By Kate Galbo
On December 7th President-elect Donald Trump’s transition team announced the selection of Oklahoma Attorney General Scott Pruitt to lead the Environmental Protection Agency, despite the fact that he is currently involved in suing the agency. In order to fight regulations imposed on the oil and gas industries in his state, Pruitt has sued, on multiple occasions, the agency he is now appointed to lead. With the fossil fuel industry in his back pocket and best interests, Pruitt has described himself as “a leading advocate against the EPA’s activist agenda.”
Pruitt is a well-known figure in the opposition against the Clean Power Plan and has orchestrated a number of legal challenges to the EPA. As attorney general of Oklahoma, Pruitt formed an alliance with some of the nation’s top fossil fuel energy producers to push back against the Obama regulatory agenda.
There is ample evidence that Scott Pruitt’s fossil fuel ties run deep. A 2014 investigation found that fossil fuel lobbyists drafted letters for Pruitt to send to the EPA, the Interior Department, the Office of Management and Budget, and President Obama outlining their opposition to environmental regulations. The investigation revealed that a 2011 letter from Pruitt protesting the EPA’s method for calculating methane emissions from natural gas wells was drafted almost entirely by natural gas companies. He jointly filed an anti-regulatory lawsuit with industry players like Oklahoma Gas and Electric, the coal-burning electric utility, and the Domestic Energy Producers Alliance, a group backed by major oil and gas executives. Behind the scenes, Pruitt was taking campaign contributions from many of the executives on his alliance, as well as helping deliver even larger sums of money to the Republican Attorneys General Association, which he later became the chairman of.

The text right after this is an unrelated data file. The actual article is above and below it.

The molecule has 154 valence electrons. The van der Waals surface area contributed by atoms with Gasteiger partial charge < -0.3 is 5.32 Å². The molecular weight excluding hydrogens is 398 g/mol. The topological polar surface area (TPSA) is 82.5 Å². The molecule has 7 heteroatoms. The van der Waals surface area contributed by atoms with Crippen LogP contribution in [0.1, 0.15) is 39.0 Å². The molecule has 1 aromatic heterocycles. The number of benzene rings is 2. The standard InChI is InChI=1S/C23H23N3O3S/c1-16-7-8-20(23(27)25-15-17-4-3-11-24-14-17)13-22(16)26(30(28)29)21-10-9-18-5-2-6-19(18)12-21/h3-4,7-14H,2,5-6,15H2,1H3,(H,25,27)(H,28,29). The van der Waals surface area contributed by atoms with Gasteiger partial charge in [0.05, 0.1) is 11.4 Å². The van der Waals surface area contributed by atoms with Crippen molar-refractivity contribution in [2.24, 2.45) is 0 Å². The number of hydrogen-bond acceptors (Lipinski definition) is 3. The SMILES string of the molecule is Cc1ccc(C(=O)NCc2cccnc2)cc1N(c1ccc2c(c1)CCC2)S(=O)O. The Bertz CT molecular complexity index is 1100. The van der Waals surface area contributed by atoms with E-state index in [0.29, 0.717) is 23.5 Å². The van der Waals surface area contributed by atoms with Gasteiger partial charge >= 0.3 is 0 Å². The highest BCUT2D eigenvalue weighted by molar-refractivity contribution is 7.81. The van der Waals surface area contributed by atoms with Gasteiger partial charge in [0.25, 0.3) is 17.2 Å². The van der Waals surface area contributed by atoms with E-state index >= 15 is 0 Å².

At the heart of Obama’s efforts to fight climate change are a collection of EPA regulations, known as the Clean Power Plan, that would require power plants to reduce carbon emissions under a provision of the 1970 Clean Air Act. While Trump does not have the legal authority to unilaterally undo those regulations, the chief of the EPA could either weaken or delay them. Though, this is not a simple or overnight task by any means. If Obama’s Clean Power Plan is upheld, the regulations can only be undone by proposing an entirely new rule with a legally convincing argument for why the change is necessary. Such a rulemaking could take years and would be challenged in court. This may depend on his Supreme Court appointments.
Appointment aside, the EPA itself is likely in danger – Trump vowed to shrink, or even dismantle, the agency. The new administration would face difficulties eliminating the agency, as it would need approval from Congress to completely erase it. Trump could very likely shrink their staff and budget, or close regional offices. Mr. Pruitt will likely weaken existing regulations but also take some away from the federal government, pushing them onto the states.
Luckily, a handful of states are are ready and willing to take the lead on climate action. While it may not align with the new administration, cities, businesses, citizens, and states like Massachusetts will continue implementing bold climate policies and technology , because we know that doing so is in our own self-interest. The fight against climate change has never primarily been dependent on Washington. Much of our progress has come from local level support, and this needs to be the source of change now more than ever.